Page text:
The Orange County airport was named after John Wayne in 1979 and a statue of the actor was installed in 1982.
As many Americans are reassessing the merit of statues of figures with a racist past, Actor John Wayne's name has come up in discussions for his racist and homophobic views. The actor, who was nicknamed The Duke, has an airport named after him in Orange County's airport in California, along with a statue. Democrats in Orange County have now passed a resolution demanding that John Wayne's name and statue be removed from the county's airport and want it renamed as Orange County Airport. John Wayne openly supported White supremacy and also made derogatory comments on African Americans and Native Americans in a 1971 Playboy interview, reported CNN. He also revealed himself as a homophobe as he lashed out movies featuring gay characters.
The Orange County airport was named the 'John Wayne Airport' on June 20, 1979, and then installed a statue of the actor in 1982. "While some outside Orange County may not know of John Wayne's beliefs in white supremacy, many Orange County residents have been calling for his removal for years," said county Democrat chair Ada Briceño in a statement. "We're seeing renewed calls for this right now, and it's time for change." Tom Umberg, the state senator argued that statues and monuments should only be christened after people who reflected the country's values, in an op-ed published in The Orange County Register. "What they'll discover is that John Wayne died 41 years ago and was an actor who was most famous for his roles in Westerns and war movies, although in real life he was never a cowboy nor served in uniform," wrote the Democrat. "Among other disturbing facts, she will also discover that he was a self-proclaimed white supremacist." The decision for change rests with the Orange County Board of Supervisors who will make the final call.
John Wayne whose acting career spanned over five decades was the subject of discussion after an article discussing John Wayne's racist comments in the Playboy interview had gone viral in 2019. The actor considered the white race to be superior and made it evident that he "supported" White supremacy while discussing revocation of activist Angela Davis' teaching credentials. "We can't all of a sudden get down on our knees and turn everything over to the leadership of the blacks. I believe in white supremacy until the blacks are educated to a point of responsibility. I don't believe in giving authority and positions of leadership and judgment to irresponsible people," said Wayne.
He also added that he doesn't feel bad about slavery. "I don't feel guilty about the fact that five or 10 generations ago these people were slaves. Now, I'm not condoning slavery. It's just a fact of life, like the kid who gets infantile paralysis and has to wear braces so he can't play football with the rest of us. I will say this, though: I think any black who can compete with a white today can get a better break than a white man," said the actor. He also said that Hollywood studios were taking tokenism "a little too far" by casting more and more Black people in films.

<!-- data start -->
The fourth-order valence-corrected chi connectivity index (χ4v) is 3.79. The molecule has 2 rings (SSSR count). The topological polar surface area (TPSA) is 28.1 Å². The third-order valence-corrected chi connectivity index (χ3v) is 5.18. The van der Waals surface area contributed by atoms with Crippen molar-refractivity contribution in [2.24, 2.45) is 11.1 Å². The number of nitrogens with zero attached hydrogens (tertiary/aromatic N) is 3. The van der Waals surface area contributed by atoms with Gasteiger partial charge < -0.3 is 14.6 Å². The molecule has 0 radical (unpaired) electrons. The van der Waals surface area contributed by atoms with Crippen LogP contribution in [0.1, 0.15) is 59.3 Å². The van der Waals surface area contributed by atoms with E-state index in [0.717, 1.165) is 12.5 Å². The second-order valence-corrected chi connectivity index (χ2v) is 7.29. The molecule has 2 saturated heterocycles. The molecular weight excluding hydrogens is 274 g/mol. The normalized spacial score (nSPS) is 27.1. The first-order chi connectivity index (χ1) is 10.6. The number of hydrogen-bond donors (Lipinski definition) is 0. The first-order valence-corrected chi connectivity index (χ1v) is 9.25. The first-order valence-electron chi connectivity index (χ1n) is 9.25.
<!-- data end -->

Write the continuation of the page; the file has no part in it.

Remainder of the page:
The Oscar-winning actor's bigotry didn't stop at African Americans. When questioned about Native Americans playing subordinate roles in his movies, the actor replied, "I don't feel we did wrong in taking this great country away from them, if that's what you're asking. Our so-called stealing of this country from them was just a matter of survival. There were great numbers of people who needed new land, and the Indians were selfishly trying to keep it for themselves."
John Wayne revealed himself to be a homophobe when the interviewer asked him what films he considered perverted. Wayne pointed out Midnight Cowboy in which Dustin Hoffman and Jon Voight's play gay characters. "Wouldn't you say that the wonderful love of those two men in Midnight Cowboy, a story about two f*gs, qualifies? But don't get me wrong. As far as a man and a woman are concerned, I'm awfully happy there's a thing called sex," said the actor. Thankfully, the jury wasn't as bigoted as John Wayne and the film won three Oscars, including Best Picture.
After the actor's legacy was put under the spotlight. John Wayne's son, Ethan Wayne said his comments were taken out of context. "It would be an injustice to judge someone based on an interview that's being used out of context," he said. "They're trying to contradict how he lived his life, and how he lived his life was who he was. So any discussion of removing his name from the airport should include the full picture of the life of John Wayne and not be based on a single outlier interview from half a century ago," said Ethan Wayne on CNN.